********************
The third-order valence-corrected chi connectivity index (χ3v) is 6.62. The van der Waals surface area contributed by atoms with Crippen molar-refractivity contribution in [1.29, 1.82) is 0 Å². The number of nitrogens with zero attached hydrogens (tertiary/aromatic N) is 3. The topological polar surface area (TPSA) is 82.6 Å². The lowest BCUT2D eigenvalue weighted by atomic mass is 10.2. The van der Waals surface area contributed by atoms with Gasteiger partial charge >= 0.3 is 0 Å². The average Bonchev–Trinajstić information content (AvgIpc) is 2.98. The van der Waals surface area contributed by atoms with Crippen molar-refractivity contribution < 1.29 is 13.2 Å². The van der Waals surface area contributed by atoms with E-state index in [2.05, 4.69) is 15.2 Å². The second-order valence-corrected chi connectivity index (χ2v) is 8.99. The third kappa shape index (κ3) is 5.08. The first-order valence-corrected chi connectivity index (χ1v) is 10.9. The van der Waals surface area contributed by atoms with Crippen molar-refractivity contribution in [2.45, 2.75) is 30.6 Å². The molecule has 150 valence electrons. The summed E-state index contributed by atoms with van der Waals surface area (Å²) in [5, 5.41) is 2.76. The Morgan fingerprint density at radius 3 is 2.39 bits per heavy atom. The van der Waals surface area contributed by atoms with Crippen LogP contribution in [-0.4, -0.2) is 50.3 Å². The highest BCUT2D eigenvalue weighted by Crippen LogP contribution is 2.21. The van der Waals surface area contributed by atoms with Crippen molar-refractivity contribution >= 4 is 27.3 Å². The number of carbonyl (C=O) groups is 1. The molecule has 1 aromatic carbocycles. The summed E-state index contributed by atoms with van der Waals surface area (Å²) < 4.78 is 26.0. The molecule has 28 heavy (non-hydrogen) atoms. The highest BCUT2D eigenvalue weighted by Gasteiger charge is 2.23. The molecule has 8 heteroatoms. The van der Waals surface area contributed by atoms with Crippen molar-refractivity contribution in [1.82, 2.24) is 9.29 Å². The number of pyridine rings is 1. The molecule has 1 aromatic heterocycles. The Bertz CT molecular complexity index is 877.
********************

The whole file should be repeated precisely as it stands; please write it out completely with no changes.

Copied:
The third-order valence-corrected chi connectivity index (χ3v) is 6.62. The van der Waals surface area contributed by atoms with Crippen molar-refractivity contribution in [1.29, 1.82) is 0 Å². The number of nitrogens with zero attached hydrogens (tertiary/aromatic N) is 3. The topological polar surface area (TPSA) is 82.6 Å². The lowest BCUT2D eigenvalue weighted by atomic mass is 10.2. The van der Waals surface area contributed by atoms with Gasteiger partial charge >= 0.3 is 0 Å². The average Bonchev–Trinajstić information content (AvgIpc) is 2.98. The van der Waals surface area contributed by atoms with Crippen molar-refractivity contribution < 1.29 is 13.2 Å². The van der Waals surface area contributed by atoms with E-state index in [2.05, 4.69) is 15.2 Å². The second-order valence-corrected chi connectivity index (χ2v) is 8.99. The third kappa shape index (κ3) is 5.08. The first-order valence-corrected chi connectivity index (χ1v) is 10.9. The van der Waals surface area contributed by atoms with Crippen molar-refractivity contribution in [2.45, 2.75) is 30.6 Å². The molecule has 150 valence electrons. The summed E-state index contributed by atoms with van der Waals surface area (Å²) in [5, 5.41) is 2.76. The Morgan fingerprint density at radius 3 is 2.39 bits per heavy atom. The van der Waals surface area contributed by atoms with Crippen LogP contribution in [-0.4, -0.2) is 50.3 Å². The highest BCUT2D eigenvalue weighted by Crippen LogP contribution is 2.21. The van der Waals surface area contributed by atoms with Crippen molar-refractivity contribution >= 4 is 27.3 Å². The number of carbonyl (C=O) groups is 1. The molecule has 1 aromatic carbocycles. The summed E-state index contributed by atoms with van der Waals surface area (Å²) < 4.78 is 26.0. The molecule has 28 heavy (non-hydrogen) atoms. The highest BCUT2D eigenvalue weighted by Gasteiger charge is 2.23. The molecule has 8 heteroatoms. The van der Waals surface area contributed by atoms with Crippen molar-refractivity contribution in [1.82, 2.24) is 9.29 Å². The number of pyridine rings is 1. The molecule has 1 aromatic heterocycles. The Bertz CT molecular complexity index is 877.